The Construction Schedule, Part 2

Charles Mahaffey

February 2006

Continuing from last month, let’s assume you now have the "hand basket from hell” schedule firmly in your grasp. What now? First and foremost your survival depends on minimizing your costs associated with a poorly thought out or broken schedule. Additionally you must minimize the potential costs other subs may incur due to your failures. And lastly, your reputation is on the line.

If the failure was caused by your lack of performance, you are responsible for any additional costs and formulating a plan to either catch up or, at the least, minimize future problems. On the other hand, you should not be held responsible for delays created by others.

First we will assume the problem is your responsibility. Rather than making excuses, a better tactic may be to request a meeting with the general contractor as well as trades that will be impacted by delays in your work. Getting all minds on the same page almost always saves money and results in solutions that benefit all parties. By initiating the meeting and showing that you are concerned, you will take the fire out of most GCs.

Prepare yourself, prior to the meeting, by checking your labor cost to date, production rates, crew sizes and supervision. Recap material deliveries as well as shop drawing submittals and turnaround time. Remember: You are not looking for an excuse but rather for a solution. Verification of your costs to date will enable you to identify the most workable solutions. Have a plan that will minimize your costs and still allow you to become the solution rather than the problem. Be honest in your assessment and ask for feedback from all parties involved. Be prepared to work within the guidelines offered by the GC. If the solution offered is too costly or seemingly impossible, don’t be afraid to speak up. The last thing you want is to agree to something you can’t do. With proper preparation you will frequently have a workable solution formulated prior to walking in the door. Humility and honesty will smooth ruffled feathers and pave the way for future work.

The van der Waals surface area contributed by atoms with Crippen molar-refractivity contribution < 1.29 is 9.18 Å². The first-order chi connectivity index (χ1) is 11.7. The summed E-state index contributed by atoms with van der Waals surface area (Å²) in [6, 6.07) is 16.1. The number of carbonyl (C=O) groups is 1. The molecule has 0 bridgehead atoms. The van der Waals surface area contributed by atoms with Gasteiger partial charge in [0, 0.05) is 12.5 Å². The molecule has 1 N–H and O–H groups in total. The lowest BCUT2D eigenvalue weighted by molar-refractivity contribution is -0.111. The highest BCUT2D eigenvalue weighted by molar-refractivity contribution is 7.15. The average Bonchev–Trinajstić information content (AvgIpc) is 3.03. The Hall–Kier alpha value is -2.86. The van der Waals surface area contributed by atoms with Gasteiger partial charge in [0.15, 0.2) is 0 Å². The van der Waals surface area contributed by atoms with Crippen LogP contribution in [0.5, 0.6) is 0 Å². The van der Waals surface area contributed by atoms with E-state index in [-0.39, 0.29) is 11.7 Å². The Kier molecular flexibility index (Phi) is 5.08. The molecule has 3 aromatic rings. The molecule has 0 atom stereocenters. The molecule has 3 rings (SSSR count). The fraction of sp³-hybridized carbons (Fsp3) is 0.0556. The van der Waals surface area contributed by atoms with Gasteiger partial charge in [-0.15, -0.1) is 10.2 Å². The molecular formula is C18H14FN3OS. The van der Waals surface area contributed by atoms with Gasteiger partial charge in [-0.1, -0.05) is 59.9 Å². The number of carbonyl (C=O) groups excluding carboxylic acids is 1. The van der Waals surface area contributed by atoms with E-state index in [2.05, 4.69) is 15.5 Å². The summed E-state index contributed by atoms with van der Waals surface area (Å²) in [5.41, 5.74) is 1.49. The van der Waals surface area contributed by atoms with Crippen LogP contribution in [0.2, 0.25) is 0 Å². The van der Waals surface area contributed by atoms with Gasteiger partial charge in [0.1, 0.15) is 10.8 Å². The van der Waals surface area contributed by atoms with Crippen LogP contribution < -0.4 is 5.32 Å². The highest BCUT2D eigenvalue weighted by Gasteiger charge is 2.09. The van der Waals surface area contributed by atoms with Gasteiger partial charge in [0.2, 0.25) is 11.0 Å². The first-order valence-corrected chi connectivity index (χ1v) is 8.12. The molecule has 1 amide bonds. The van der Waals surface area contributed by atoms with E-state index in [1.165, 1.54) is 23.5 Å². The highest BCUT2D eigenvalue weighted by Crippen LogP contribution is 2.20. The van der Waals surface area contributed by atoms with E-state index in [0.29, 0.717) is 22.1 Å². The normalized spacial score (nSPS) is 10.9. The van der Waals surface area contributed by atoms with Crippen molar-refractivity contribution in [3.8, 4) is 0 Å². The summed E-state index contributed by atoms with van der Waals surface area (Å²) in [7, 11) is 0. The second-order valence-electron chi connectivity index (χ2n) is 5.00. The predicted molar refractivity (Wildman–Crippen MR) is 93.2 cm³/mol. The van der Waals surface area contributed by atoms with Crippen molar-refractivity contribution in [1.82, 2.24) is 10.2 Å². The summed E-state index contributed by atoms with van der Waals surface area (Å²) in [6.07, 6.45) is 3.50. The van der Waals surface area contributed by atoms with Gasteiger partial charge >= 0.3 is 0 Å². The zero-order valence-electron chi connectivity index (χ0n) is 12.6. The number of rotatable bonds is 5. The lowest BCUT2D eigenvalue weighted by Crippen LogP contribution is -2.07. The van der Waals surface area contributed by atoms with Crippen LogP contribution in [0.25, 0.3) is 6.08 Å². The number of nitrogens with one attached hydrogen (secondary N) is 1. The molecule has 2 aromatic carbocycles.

The second scenario has you faced with mounting labor overruns through no fault of your own. This second scenario is frequently the result of another trade using time assigned to your task. Again a meeting is in order. Follow the same steps and prepare yourself well in advance of the meeting. You stand a far better chance of recouping out-of-control costs or minimizing future problems if you can demonstrate your past efforts and costs.

Proper documentation of job progress is an essential tool for presenting your case. Always request a copy of the original schedule as well as weekly or monthly updates. Visit the job site well in advance of your start date to verify progress and document any slips in the schedule. Take pictures with date tags and create a written report for your records. As soon as you sense a problem, contact the GC and request a meeting. At this time you should have the original schedule as well as your manpower data.

With proper documentation you can place the burden back on the GC. The GC. will most likely try force the schedule back on track by placing impossible demands on you and later trades rather than admit a problem. This is a critical time, and you must stand firm. If you had allocated 1,920 standard rate man hours to complete the project and the GC now is saying that you simply need more men or overtime, show him your manpower allocation data. Use this information to negotiate relief from additional labor costs, or force him to re-evaluate the schedule. Be willing to show flexibility and a keen desire to help solve the problem without dismissing additional costs.

Broken schedules are a reality but need not be the road to ruin. Preparation and thinking outside of the box are your best tools for recovering from a broken schedule. Honest, accurate input into the original schedule is the best tool to avoid being the problem.

About the Author
Charles Mahaffey is president of Accuest, LLC, Marietta, Ga. Accuest provides estimating and consulting services for commercial drywall subcontractors.